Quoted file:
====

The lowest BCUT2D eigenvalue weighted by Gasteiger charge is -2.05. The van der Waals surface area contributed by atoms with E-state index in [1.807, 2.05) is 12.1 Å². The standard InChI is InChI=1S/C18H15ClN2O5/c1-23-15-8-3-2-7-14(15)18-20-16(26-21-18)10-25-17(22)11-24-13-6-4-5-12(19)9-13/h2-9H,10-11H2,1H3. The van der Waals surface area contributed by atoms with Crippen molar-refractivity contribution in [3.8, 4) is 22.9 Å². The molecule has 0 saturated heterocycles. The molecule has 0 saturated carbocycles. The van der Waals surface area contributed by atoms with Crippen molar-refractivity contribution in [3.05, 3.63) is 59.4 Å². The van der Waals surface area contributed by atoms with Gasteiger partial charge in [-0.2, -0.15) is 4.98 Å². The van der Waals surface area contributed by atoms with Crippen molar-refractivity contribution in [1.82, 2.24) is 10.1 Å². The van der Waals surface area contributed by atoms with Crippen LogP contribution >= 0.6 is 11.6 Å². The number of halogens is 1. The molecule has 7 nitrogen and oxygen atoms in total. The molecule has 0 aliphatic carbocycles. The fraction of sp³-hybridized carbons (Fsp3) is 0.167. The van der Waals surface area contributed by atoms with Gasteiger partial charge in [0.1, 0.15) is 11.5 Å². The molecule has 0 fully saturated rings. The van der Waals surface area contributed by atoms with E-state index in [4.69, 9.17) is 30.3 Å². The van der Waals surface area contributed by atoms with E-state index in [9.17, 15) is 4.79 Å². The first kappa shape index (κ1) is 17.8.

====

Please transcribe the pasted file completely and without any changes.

The lowest BCUT2D eigenvalue weighted by Gasteiger charge is -2.05. The van der Waals surface area contributed by atoms with E-state index in [1.807, 2.05) is 12.1 Å². The standard InChI is InChI=1S/C18H15ClN2O5/c1-23-15-8-3-2-7-14(15)18-20-16(26-21-18)10-25-17(22)11-24-13-6-4-5-12(19)9-13/h2-9H,10-11H2,1H3. The van der Waals surface area contributed by atoms with Crippen molar-refractivity contribution in [3.8, 4) is 22.9 Å². The molecule has 0 saturated heterocycles. The molecule has 0 saturated carbocycles. The van der Waals surface area contributed by atoms with Crippen molar-refractivity contribution in [3.05, 3.63) is 59.4 Å². The van der Waals surface area contributed by atoms with Gasteiger partial charge in [-0.2, -0.15) is 4.98 Å². The van der Waals surface area contributed by atoms with Crippen molar-refractivity contribution in [1.82, 2.24) is 10.1 Å². The van der Waals surface area contributed by atoms with Crippen LogP contribution >= 0.6 is 11.6 Å². The number of halogens is 1. The molecule has 7 nitrogen and oxygen atoms in total. The molecule has 0 aliphatic carbocycles. The fraction of sp³-hybridized carbons (Fsp3) is 0.167. The van der Waals surface area contributed by atoms with Gasteiger partial charge in [0.1, 0.15) is 11.5 Å². The molecule has 0 fully saturated rings. The van der Waals surface area contributed by atoms with E-state index in [4.69, 9.17) is 30.3 Å². The van der Waals surface area contributed by atoms with E-state index in [9.17, 15) is 4.79 Å². The first kappa shape index (κ1) is 17.8.